4 Ways to Make Almost Any Meal Taste Better

Check out these 4 different ways for how to make food taste better.

Maybe you’re trying not to eat out much, but you also have no practice cooking, and don’t want to take any risks. And anyway, who’s got time to follow complicated recipes, or money for a pantry full of exotic ingredients? So you’re like most new cooks, and you do your best to recreate your mom’s cooking with the good old stand-bys: things like chicken breasts, pasta and canned beans, ground beef, frozen vegetables. Sound familiar?

It’s better than breaking your budget, but it’s boring. I hear you. You can change all that, though, if you learn just a little bit about the language of good food and the four elements of what makes it amazing. 

A word-class chef named Samin Nostrat wrote a revolutionary book called “Salt Fat Acid Heat,” which became an immediate sensation (and Netflix series). The more comfortable you become working with these four elements, she claims, the more confident you’ll be going off-recipe and applying the basic principles to everything you make.

Read the book or see the series, for sure. For starters, though, here are some basic tips that don’t take much extra time or energy, but will totally change your approach to the kitchen. 

Salt: You are probably undersalting some key foods. Whether you’re boiling pasta, rice, or vegetables, the water should taste as salty as the ocean. It’s not overkill, I promise. It’ll flavor your pasta and rice from the inside out, and it’ll actually lock in the nutrients and flavor of the vegetables, too, so none of the good stuff goes down the drain with the cooking water. 

Meat is another big one. As early as 24 hours ahead of time, give a generous sprinkling of salt to any raw cut of meat. The salt needs time to work its way deep into the meat, but it’ll also lock in moisture and flavor — basically, you’ll never eat another boring, dry, chicken breast again. If you wait till the food gets to the table to remember the salt, all you’re doing is flavoring the outside — not the whole dish. 

Fat: Olive oil, butter, bacon — everything you like has fat in it. That’s fine! Fat is good for you, in moderation. It’s something your body needs, and there’s a reason you crave it. You just need to make it count. 

“Fat carries flavor,” Nostrat says, which means that it heightens the experience of everything you eat. Think about how the fat from butter makes all the difference between a piece of dry toast and a light, comforting breakfast. It doesn’t take much — a little butter on your vegetables, a drizzle of cream or olive oil in the tomato soup, mayo on a sandwich. Processed food always has more than enough fat, but home cooks sometimes overlook it. 

Acid: Acid is why every kid likes ketchup. It’s why so many college students like hot sauce on everything. Acid, literally, is what makes our mouths water. Where fat carries flavor, acid brightens flavors. It’s not just tomatoes and lemons and vinegar — you’ll also find acid in sharp cheeses like Parmesan, or in yogurt, sour cream, wine, mustard, soy sauce, and anything pickled — the list goes on. Every culture has a few key sources of acid that it keeps coming back to. What makes your mouth water? Everything you cook will benefit from having some source of acid.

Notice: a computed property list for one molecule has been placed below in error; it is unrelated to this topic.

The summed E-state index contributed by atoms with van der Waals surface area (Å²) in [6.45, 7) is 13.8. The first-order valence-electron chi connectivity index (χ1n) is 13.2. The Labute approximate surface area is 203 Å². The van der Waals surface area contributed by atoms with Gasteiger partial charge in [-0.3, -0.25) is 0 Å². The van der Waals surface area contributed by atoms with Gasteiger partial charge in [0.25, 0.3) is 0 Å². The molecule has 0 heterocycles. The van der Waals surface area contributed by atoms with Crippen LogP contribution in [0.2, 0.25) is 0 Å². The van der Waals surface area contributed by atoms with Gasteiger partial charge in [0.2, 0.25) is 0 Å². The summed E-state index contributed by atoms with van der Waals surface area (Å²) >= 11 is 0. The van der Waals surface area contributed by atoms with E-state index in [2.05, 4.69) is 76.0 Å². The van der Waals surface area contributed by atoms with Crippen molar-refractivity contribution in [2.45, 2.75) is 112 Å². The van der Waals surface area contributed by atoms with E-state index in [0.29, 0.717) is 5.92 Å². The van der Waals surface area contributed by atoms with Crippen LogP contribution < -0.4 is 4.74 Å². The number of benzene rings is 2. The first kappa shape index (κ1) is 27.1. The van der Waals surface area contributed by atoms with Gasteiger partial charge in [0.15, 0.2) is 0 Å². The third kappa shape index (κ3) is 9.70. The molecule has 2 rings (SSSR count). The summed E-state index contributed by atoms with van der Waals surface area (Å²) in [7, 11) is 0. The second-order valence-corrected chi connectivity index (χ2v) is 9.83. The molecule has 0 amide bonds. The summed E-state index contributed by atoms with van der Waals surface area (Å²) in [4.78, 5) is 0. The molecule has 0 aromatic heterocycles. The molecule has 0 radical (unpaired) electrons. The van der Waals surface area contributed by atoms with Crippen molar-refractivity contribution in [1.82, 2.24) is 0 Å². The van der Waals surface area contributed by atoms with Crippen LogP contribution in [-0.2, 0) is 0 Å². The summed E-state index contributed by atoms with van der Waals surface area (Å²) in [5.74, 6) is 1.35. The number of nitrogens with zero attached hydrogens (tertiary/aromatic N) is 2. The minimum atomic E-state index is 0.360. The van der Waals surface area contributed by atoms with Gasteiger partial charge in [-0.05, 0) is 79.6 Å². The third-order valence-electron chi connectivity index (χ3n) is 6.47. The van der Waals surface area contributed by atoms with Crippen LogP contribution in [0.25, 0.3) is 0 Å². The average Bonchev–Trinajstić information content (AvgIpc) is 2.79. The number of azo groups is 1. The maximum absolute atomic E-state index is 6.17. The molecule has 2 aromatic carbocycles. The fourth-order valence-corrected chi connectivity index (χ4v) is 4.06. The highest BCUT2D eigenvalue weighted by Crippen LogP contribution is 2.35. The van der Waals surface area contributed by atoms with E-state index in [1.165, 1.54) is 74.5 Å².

Mild food (like salad) needs to have an acid to brighten it up. That’s why olive oil and vinegar is the most basic dressing there is. Earthy food, too, needs acid to really shine. There’s a reason why bright fresh salsas totally transform the experience of eating a plate of beans. 

Heat: How you heat food changes the molecules of what you’re cooking. You don’t have to take chemistry to get the hang of this, though. Basically, it’s all in the protein strands. When you heat them, they tense up first, but then they uncurl and relax. 

So if you want your protein to be tender (like scrambled eggs or stew meat), cook low and long, rather than hot and fast — it gives the strands time to unwind, and the process traps moisture. Frying or broiling are processes to cook hot and fast, by contrast. If that’s your method, aim for that delicious browning, a phenomenon called the so-called Maillard reaction. That browning actually indicates that the enzymes in the food have joined and become more complex, unlocking new levels of flavor. Whatever you fry, make sure you start with oil that’s nice and hot, and you’ll get something brown and crispy, instead of soggy and dull. 

I used to feel like it was picky, or spoiled, to care about the quality of my food, but I am learning that eating is about so much more than delivering nutrients to our bodies. The food we think about and spend time preparing and share together says a lot about who we are and where we came from. Cooking is a way to participate in an economic system that shapes the world, and it’s a way to grow in communion with other people. Doesn’t a good meal with friends nourish the spirit just as much as the body? Don’t we need to feed both to live well?

It doesn’t matter what you’re making in the kitchen — if you attend to these four elements, your cooking will improve. And good food is a delightful way to increase your quality of living, whether you’re cooking for one or gathering others around your table. 

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